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Teamwork, Ingenuity, And A Little Engineering Helped Retired LA Kings RW Glen Murray To Skate Again

Former LA Kings right wing Glen Murray was unable to skate after he
retired from the National Hockey League in 2008, due to injury.
But he made his triumphant return to the ice last summer, and
what it took to get him back on skates was a minor feat of
engineering, with some ingenuity and heart thrown in as well.
(click above to view larger image)
Photo courtesy Los Angeles Kings

EL SEGUNDO, CA — Year after year, game after game, body check after body check, those of us who watch the game of hockey often think about all the money National Hockey League players earn, which is certainly nothing to sneeze at.

By the same token, they also pay a high price due to injuries, and all too frequently, they are career-ending, and often debilitating after a player retires.

If you talk to NHL athletic trainers, they can all tell horror stories about how players often retire with fingers, toes and limbs that are bent in ways they aren’t meant to be, and that’s just the tip of the iceberg regarding the injuries and maladies hockey players often have to live with after retirement.

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LA Kings Trade For Defenseman Brayden McNabb Likely More Important Than Gaborik Deal

EL SEGUNDO, CA — While everyone was ooh-ing and ahh-ing over the Los Angeles Kings acquiring sniper Marian Gaborik from the Columbus Blue Jackets in a trade deadline deal on March 5 (see LA Kings Trade For Marian Gaborik Is A Good One, But… for details and analysis), they may have overlooked another deadline day trade by the Kings that could have a longer and deeper impact on the franchise.

In that deal, the Kings acquired defenseman Brayden McNabb, right wing Jonathan Parker, and second round picks in the 2014 and 2015 NHL Drafts from the Buffalo Sabres in exchange for forward/defenseman Nicolas Deslauriers and right wing Hudson Fasching.

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LA Kings Trade For Marian Gaborik Is A Good One, But…

NEWS/ANALYSIS: The Los Angeles Kings made quite the splash on Trade Deadline Day 2014, with the acquisition of high-powered sniper Marian Gaborik from the Columbus Blue Jackets. Was this a good trade for the Kings? A bad one? Does it push them ahead of the pack of legitimate Stanley Cup contenders? For answers to these questions, and for comments on the deal from Kings President/General Manager Dean Lombardi, read on…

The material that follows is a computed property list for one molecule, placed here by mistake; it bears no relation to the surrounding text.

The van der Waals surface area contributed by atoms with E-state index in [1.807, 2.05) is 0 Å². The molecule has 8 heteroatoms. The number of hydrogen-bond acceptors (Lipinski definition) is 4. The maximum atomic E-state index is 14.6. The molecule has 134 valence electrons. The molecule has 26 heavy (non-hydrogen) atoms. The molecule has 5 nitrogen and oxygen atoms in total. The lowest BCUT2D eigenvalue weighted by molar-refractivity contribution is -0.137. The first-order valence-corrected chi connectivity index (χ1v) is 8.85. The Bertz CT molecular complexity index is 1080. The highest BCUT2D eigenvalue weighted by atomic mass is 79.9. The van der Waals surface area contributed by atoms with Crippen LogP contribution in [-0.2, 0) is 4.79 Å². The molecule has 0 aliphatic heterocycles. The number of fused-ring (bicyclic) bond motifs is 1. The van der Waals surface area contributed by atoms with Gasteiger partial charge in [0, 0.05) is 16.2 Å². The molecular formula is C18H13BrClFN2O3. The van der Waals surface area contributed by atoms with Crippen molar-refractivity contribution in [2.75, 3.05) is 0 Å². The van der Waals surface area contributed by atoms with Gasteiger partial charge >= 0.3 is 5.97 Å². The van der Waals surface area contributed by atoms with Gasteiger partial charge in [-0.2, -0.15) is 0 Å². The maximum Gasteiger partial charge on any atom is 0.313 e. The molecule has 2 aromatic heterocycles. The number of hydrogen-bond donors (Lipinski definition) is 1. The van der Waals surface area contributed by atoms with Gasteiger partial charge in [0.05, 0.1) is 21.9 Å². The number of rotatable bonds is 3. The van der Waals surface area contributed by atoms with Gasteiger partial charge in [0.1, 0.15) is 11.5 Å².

LA Kings left wing Marian Gaborik.
(click above to view larger image)
Photo: David Sheehan/FrozenRoyalty.net

EL SEGUNDO, CA — Now former Los Angeles Kings right wing Matt Frattin was skating during the Kings’ March 5 practice when the news broke that he had been traded to the Columbus Blue Jackets, along with a 2014 or 2015 second round draft pick (obtained from Toronto in the June 23, 2013 trade that sent goaltender Jonathan Bernier to Toronto, in exchange for Frattin, and goaltender Ben Scrivens; Toronto has the option on the year), and a conditional third round draft pick, in exchange for oft-injured sniper Marian Gaborik.

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LA Kings Get The Shaft On Disputed Goal That Should Have Been Reviewable Years Ago

COMMENTARY/ANALYSIS: The Los Angeles Kings had a likely victory snatched from them by on-ice officials in Detroit on January 18, when video replay showed that a Detroit goal should not have been allowed. Was the right call made? Should the goal have been reviewable? What’s next?


Photo courtesy
National Hockey League

LOS ANGELES — On January 18, forward Jeff Carter scored a power play goal at 17:45 of the third period to lead the Los Angeles Kings to a 2-1 victory over the Detroit Red Wings

At least, that is probably the way the lead for a recap of this game should have read. Instead, the Red Wings pulled out a 3-2 shootout victory after the officials allowed a goal at 19:33 of the third period by Detroit’s Niklas Kronwall that never should have counted.

On that highly controversial play, Kronwall got the puck at the top of the slot and fired a slapshot that deflected off of Kings center Jarret Stoll’s stick. The puck ricocheted high into the air, hitting near the top of the protective netting behind the Kings net. It then dropped, bounced off of Kings goaltender Jonathan Quick’s back, and wound up in the net.

At that point, referee Rob Martell pointed to the net, indicating that a goal had been scored.

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